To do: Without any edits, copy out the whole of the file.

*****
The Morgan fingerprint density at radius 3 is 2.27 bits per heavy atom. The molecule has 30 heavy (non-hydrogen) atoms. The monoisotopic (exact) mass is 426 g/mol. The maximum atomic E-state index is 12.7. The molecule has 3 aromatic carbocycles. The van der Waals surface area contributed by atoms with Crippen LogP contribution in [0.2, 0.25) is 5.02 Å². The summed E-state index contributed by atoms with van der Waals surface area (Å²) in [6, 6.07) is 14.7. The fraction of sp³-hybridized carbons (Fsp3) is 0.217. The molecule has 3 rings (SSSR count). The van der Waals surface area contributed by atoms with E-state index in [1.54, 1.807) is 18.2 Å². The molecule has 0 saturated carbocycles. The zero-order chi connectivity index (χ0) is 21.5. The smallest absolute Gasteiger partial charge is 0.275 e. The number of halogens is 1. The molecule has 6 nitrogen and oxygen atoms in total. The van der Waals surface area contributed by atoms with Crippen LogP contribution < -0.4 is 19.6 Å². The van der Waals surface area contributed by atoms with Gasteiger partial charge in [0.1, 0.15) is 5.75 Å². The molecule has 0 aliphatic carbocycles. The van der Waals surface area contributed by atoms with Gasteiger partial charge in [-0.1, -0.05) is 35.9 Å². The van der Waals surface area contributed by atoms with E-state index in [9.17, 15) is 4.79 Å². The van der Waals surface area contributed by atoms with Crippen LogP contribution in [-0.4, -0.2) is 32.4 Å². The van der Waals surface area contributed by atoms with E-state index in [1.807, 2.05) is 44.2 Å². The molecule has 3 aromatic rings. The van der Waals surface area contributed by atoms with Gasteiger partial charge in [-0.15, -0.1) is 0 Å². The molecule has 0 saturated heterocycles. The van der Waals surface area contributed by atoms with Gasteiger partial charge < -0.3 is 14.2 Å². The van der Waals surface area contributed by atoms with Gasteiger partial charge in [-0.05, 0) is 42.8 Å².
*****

The Morgan fingerprint density at radius 3 is 2.27 bits per heavy atom. The molecule has 30 heavy (non-hydrogen) atoms. The monoisotopic (exact) mass is 426 g/mol. The maximum atomic E-state index is 12.7. The molecule has 3 aromatic carbocycles. The van der Waals surface area contributed by atoms with Crippen LogP contribution in [0.2, 0.25) is 5.02 Å². The summed E-state index contributed by atoms with van der Waals surface area (Å²) in [6, 6.07) is 14.7. The fraction of sp³-hybridized carbons (Fsp3) is 0.217. The molecule has 3 rings (SSSR count). The van der Waals surface area contributed by atoms with E-state index in [1.54, 1.807) is 18.2 Å². The molecule has 0 saturated carbocycles. The zero-order chi connectivity index (χ0) is 21.5. The smallest absolute Gasteiger partial charge is 0.275 e. The number of halogens is 1. The molecule has 6 nitrogen and oxygen atoms in total. The van der Waals surface area contributed by atoms with Crippen LogP contribution < -0.4 is 19.6 Å². The van der Waals surface area contributed by atoms with Gasteiger partial charge in [0.1, 0.15) is 5.75 Å². The molecule has 0 aliphatic carbocycles. The van der Waals surface area contributed by atoms with Gasteiger partial charge in [-0.1, -0.05) is 35.9 Å². The van der Waals surface area contributed by atoms with E-state index in [9.17, 15) is 4.79 Å². The van der Waals surface area contributed by atoms with Crippen LogP contribution in [-0.4, -0.2) is 32.4 Å². The van der Waals surface area contributed by atoms with E-state index in [1.807, 2.05) is 44.2 Å². The molecule has 3 aromatic rings. The van der Waals surface area contributed by atoms with Gasteiger partial charge in [-0.15, -0.1) is 0 Å². The molecule has 0 saturated heterocycles. The van der Waals surface area contributed by atoms with Gasteiger partial charge < -0.3 is 14.2 Å². The van der Waals surface area contributed by atoms with Gasteiger partial charge in [-0.05, 0) is 42.8 Å².